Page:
In January of 2017, we organized a 5 day event of consecutive Tour-Workshop-Symposium in Japan, based on financial supports
from the FUTI, Japan Atomic Energy Agency and the US NSF. For the flyer of this event please click here.
This event was joined by 13 graduate students from Columbia, 2 from Harvard, 1 from U Oregon Eugene, 1 from Rice, 1 from UCLA, 1 from
McMaster (Canada), 2 from IOP Beijing, and 1 from Zhejiang (China), from abroad. From Japan, we had about 10 graduate students from the University of Tokyo and 4 from RIKEN (originally from Indonesia).
The first event was a tour to experimental facilities at JPARC, Japan’s largest accelerator facility in Tokai Mura, Ibaraki on Jan 13, to which
most of the grad students joined. The dinner party photo shows grad students from the US, Canada, China and Japan getting together after the tour of neutron scattering, muon spin relaxation and particle physics facilities of JPARC, following presentations given by the former and current directors of JPARC.
On Jan 14-16, we had a three day Workshop on Correlated Electron Physics and Spintronics at Tokai joined by about 60 senior scientists and 40 graduate students.
On Jan 17, we organized a one-day Symposium on Mott transitions in the University of Tokyo , having distinguished lecturers, including Prof. Yoshinori Tokura of the University of Tokyo and RIKEN and Yoshiteru Maeno of Kyoto University, both of whom are considered to be the leading contenders for Nobel Prize in the area of solid state physics from Japan, and Prof. Qikun Xue who just received the so-called Chinese Nobel Prize (Frontiers Science Prize) from China on his major discovery of Quantum Anomalous Hall Effect. About 30 grad students presented posters on their research in this Symposium.
Graduate student participants from the University of Tokyo included several students: Koshiishi, Sakamoto, Shibata and Takenaka, who visited TRIUMF in Vancouver and Paul Scherrer Institute in Zurich in the past to collaborate on muon experiment with the Columbia group led by Uemura, supported partly by previous funds from FUTI. The January event in Japan made an opportunity for these UTokyo students to be re-united with American and Canadian students with whom they collaborated on researches of solid state physics using high-intensity accelerator facilities in Canada and Switzerland.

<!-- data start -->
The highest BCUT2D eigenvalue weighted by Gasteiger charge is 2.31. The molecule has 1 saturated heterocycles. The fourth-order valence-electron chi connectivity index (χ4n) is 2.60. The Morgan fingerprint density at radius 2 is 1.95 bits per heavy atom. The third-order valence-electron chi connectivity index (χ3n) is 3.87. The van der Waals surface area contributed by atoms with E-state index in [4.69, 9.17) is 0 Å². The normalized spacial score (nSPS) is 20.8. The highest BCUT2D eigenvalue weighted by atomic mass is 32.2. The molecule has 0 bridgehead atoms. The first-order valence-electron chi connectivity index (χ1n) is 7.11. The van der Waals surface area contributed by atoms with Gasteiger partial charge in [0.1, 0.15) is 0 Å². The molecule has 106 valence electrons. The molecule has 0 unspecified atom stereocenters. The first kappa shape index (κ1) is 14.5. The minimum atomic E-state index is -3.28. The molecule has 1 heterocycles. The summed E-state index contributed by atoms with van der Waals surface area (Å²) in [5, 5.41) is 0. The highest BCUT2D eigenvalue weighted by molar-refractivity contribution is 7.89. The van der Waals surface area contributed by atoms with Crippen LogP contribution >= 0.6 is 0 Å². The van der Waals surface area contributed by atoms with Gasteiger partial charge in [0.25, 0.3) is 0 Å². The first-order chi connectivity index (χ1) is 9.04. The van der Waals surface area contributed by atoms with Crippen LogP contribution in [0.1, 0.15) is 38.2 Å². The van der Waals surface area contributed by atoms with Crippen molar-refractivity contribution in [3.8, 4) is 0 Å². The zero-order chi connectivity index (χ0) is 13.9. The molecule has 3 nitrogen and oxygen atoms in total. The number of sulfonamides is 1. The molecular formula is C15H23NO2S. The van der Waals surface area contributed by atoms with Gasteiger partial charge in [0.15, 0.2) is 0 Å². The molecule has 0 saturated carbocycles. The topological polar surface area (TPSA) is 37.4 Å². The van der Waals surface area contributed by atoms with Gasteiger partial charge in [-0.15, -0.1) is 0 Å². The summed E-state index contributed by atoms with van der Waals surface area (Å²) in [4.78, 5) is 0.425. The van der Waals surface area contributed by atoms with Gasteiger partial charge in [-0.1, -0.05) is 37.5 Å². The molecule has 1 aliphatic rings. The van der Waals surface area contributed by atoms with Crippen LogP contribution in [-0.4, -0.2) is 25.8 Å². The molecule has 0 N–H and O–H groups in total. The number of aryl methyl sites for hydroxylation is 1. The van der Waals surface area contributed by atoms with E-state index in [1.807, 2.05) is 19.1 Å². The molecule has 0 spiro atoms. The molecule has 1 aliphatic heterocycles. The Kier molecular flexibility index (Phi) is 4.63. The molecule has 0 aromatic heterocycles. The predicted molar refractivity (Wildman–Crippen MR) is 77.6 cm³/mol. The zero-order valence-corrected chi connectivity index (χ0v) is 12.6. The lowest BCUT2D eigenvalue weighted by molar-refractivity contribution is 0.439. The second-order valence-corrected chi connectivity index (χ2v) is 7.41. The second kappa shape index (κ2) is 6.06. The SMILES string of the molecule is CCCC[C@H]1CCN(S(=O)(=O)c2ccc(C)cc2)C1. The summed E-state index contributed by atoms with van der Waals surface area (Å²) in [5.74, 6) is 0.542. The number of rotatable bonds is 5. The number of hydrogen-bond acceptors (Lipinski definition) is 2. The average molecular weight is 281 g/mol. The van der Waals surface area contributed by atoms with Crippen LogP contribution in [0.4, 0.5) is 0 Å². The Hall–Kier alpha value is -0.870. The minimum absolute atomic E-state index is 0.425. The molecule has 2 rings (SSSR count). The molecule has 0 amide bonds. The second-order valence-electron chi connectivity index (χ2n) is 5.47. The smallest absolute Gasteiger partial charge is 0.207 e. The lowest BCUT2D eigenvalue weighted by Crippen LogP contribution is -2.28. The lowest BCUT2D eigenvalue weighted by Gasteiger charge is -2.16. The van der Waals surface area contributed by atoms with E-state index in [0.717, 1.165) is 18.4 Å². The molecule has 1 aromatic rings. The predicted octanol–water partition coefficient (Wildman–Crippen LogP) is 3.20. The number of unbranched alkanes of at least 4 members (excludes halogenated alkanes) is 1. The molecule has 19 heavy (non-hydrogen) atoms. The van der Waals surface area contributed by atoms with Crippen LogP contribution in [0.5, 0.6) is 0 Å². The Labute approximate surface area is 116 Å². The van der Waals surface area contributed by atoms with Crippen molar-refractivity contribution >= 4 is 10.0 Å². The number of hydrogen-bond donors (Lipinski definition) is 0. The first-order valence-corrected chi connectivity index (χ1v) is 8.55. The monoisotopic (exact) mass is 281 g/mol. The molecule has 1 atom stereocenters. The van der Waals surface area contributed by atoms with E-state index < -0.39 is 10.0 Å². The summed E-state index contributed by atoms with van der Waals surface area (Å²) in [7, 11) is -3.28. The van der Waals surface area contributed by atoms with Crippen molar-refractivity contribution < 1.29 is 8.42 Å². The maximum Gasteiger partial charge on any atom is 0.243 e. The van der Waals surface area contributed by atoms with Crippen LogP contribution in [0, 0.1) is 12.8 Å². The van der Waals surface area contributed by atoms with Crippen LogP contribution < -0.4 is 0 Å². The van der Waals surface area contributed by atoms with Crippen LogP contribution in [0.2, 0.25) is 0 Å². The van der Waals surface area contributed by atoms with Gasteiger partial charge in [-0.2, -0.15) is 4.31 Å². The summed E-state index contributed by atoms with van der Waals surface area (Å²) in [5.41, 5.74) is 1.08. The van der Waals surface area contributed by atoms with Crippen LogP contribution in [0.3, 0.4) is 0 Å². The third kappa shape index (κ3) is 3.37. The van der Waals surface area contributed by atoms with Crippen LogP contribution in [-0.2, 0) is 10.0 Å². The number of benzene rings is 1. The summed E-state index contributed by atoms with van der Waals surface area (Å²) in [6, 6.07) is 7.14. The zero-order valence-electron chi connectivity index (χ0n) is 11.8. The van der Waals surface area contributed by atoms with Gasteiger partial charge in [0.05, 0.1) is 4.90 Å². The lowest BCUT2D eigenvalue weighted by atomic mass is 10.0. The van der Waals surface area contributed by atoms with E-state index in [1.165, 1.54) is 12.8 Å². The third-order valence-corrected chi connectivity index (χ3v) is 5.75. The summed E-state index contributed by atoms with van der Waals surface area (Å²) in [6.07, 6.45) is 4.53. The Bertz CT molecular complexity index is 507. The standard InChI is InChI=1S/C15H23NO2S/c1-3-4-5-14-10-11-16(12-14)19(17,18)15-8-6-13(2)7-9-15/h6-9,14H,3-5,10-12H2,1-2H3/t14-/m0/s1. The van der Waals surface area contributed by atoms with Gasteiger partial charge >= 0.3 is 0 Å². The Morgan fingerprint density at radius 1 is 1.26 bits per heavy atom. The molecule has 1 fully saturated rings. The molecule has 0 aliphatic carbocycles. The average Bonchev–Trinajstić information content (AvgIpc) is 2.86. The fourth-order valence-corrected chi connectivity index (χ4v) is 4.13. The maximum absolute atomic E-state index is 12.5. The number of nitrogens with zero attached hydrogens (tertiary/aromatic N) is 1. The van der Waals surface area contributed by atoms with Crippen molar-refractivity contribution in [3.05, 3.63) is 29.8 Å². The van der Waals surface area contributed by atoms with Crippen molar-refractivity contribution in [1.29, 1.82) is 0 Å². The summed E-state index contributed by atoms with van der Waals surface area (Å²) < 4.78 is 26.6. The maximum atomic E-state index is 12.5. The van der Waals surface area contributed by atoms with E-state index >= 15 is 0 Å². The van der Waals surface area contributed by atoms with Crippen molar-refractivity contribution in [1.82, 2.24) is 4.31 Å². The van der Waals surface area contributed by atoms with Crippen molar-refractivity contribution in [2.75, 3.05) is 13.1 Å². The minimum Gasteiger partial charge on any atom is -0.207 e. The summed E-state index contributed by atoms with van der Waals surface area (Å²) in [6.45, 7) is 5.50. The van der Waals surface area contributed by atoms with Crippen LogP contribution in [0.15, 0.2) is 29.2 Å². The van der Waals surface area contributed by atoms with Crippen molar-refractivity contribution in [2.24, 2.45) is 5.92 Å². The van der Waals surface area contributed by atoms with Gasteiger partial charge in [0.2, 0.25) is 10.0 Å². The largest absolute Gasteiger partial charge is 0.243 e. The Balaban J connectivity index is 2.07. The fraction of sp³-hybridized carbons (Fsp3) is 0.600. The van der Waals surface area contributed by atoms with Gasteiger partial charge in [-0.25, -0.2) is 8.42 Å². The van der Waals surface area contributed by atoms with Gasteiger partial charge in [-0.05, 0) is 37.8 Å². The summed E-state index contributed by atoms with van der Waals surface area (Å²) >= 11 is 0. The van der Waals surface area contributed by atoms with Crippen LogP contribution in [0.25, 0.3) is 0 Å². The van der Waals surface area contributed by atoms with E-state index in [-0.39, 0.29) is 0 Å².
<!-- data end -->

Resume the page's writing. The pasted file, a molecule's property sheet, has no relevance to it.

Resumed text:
We very much appreciate generous and continuous support from FUTI which allowed this unique international collaboration and workshop involving graduate students from Columbia, UTokyo and several other institutions from the US, Japan, China and Canada. We are planning to extend these activities to Europe in the Fall 2017 semester, since I obtained a Visiting Professorship at Ecole Polytechnique in Paris to stay for several months and to organize a graduate lecture course gathering motivated graduate students from several French institutions around Paris.
Author: Yasutomo Uemura, Professor of Physics, Columbia University
Articles in this newsletter:
- The FUTI Board Appoints Dr. Norio Matsuki as a New Member
- New York Lecture by Dr. Yoshinori Ohsumi, Recipient of the 2016 Nobel Prize in Physiology and Medicine
- FUTI Lecture Series: Violinist Dr. Ray Iwazumi Presents an Informative and Entertaining Journey into the Advances in Technique, Musical Compositions, and Expressions in Violin Performance in the 19th Century
- Awards Announced for the 2017 FUTI Global Leadership and Ito Foundation U.S.A. Scholarship Programs
- "Report from the Scene" by Ito USA Foundation-FUTI Scholarship Recipients
- Prof. Uemura of Columbia University reports on his Tour-Workshop Symposium in Japan Partially Supported by FUTI
- "Go Global Study Abroad Fair 2017" Held at the Komaba Campus